A large-scale comparison of blood thinners by researchers from University College London has identified the drugs with the lowest risk of gastrointestinal bleeding.
The researchers found that the anticoagulant drug, apixaban, one of the two most common blood thinners, had the lowest risk of gastrointestinal bleeding.
The full findings of the research have been published in the journal Annals of Internal Medicine.
Why do people use blood thinners?
Blood thinners are used to prevent strokes in people with atrial fibrillation, a condition that slows or disrupts the heartbeat, affecting 33 million people across the world. They are also used to prevent blood clots and reduce the risk of cardiac arrest.
Blood thinners are useful in stopping bleeding; however, they can block blood vessels and prevent blood flow to vital organs such as the brain, heart and lungs if they form in the wrong place. The drugs work by interrupting the process involved in the formation of blood clots. Although they are known as blood thinners, they do not actually thin the blood.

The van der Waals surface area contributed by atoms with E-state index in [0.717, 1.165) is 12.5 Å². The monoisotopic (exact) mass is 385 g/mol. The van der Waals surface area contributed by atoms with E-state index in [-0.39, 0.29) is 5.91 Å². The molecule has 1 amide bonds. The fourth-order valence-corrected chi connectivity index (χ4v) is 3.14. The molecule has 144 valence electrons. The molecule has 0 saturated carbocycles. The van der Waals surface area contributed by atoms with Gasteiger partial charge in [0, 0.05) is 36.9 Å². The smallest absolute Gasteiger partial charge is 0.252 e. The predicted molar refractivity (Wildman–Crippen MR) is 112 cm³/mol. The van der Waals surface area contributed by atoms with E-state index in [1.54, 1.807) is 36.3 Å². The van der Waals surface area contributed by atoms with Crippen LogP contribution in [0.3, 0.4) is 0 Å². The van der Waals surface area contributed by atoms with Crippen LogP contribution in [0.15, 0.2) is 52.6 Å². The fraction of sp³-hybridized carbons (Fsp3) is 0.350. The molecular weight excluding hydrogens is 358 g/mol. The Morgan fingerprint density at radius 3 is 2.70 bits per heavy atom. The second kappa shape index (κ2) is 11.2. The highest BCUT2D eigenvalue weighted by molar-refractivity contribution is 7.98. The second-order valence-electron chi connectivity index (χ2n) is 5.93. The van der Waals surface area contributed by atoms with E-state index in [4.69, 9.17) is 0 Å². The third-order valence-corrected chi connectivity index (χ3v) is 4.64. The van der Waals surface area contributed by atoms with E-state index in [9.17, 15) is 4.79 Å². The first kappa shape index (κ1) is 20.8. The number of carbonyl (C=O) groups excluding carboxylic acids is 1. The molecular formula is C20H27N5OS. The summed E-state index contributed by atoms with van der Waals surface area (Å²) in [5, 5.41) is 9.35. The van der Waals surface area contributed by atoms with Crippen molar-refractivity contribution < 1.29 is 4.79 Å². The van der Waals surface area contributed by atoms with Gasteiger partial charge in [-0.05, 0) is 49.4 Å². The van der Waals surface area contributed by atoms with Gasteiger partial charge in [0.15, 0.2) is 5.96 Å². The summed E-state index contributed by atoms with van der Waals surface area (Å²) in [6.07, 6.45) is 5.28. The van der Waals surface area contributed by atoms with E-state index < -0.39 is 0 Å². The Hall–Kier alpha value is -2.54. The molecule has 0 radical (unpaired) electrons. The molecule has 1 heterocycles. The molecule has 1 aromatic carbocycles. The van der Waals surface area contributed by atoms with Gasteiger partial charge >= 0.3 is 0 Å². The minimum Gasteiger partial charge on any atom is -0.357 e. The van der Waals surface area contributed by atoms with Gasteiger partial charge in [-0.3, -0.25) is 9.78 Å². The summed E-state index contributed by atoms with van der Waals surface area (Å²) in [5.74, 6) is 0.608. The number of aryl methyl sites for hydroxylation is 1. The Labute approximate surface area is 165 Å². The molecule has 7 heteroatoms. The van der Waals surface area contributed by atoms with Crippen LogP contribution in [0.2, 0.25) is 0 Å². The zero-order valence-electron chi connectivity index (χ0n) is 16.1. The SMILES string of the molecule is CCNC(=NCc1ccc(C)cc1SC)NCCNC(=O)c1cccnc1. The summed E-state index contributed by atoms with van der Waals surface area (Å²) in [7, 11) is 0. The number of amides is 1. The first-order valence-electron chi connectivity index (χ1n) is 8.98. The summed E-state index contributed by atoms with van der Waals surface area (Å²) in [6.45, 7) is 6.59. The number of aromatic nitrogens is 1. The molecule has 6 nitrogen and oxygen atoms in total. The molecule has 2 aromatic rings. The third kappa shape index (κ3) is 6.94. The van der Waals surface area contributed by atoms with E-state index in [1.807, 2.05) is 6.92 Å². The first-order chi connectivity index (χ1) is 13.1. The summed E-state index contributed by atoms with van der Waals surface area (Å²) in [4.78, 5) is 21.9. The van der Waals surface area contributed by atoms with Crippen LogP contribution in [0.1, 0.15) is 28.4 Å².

Blood thinning medicine has recently become more common with warfarin, a common oral anticoagulant, which requires low levels of follow-up monitoring and has a low risk of side effects.
Comparing the most common options
The researchers compared the efficacy and risk of side effects in the four most common blood thinners. Data from over 500,000 blood thinner users in the UK, France, Germany and the US were reviewed. The drugs in question were apixaban, dabigatran, and rivaroxaban.
Data showed that all four drugs had comparable outcomes for ischemic stroke, brain bleeds and all-cause mortality. However, a difference in the risk of gastrointestinal bleeding was identified by the researchers, which is a common serious side effect of many anticoagulants.
The study revealed that apixaban had the lowest risk of gastrointestinal bleeding, with a 19-28% lower risk when compared to each of the other three blood thinners. The researchers were pleased that their findings were relevant to people over the age of 80 and people with chronic kidney disease, as these two groups are often underrepresented in clinical trials.
“Direct oral anticoagulants have been prescribed with increasing frequency worldwide in recent years, but evidence comparing them directly has been limited. Our results indicate that apixaban may be preferable to other blood thinners because of the lower rate of gastrointestinal bleeding and similar rates of stroke, a finding that we hope will be supported by randomised controlled trials,” said co-lead author Dr Wallis Lau of the UCL School of Pharmacy.
“As with all medications, potential risks and benefits can differ between people, so considering the full spectrum of outcomes and side effects will still be necessary for each individual patient,” he added.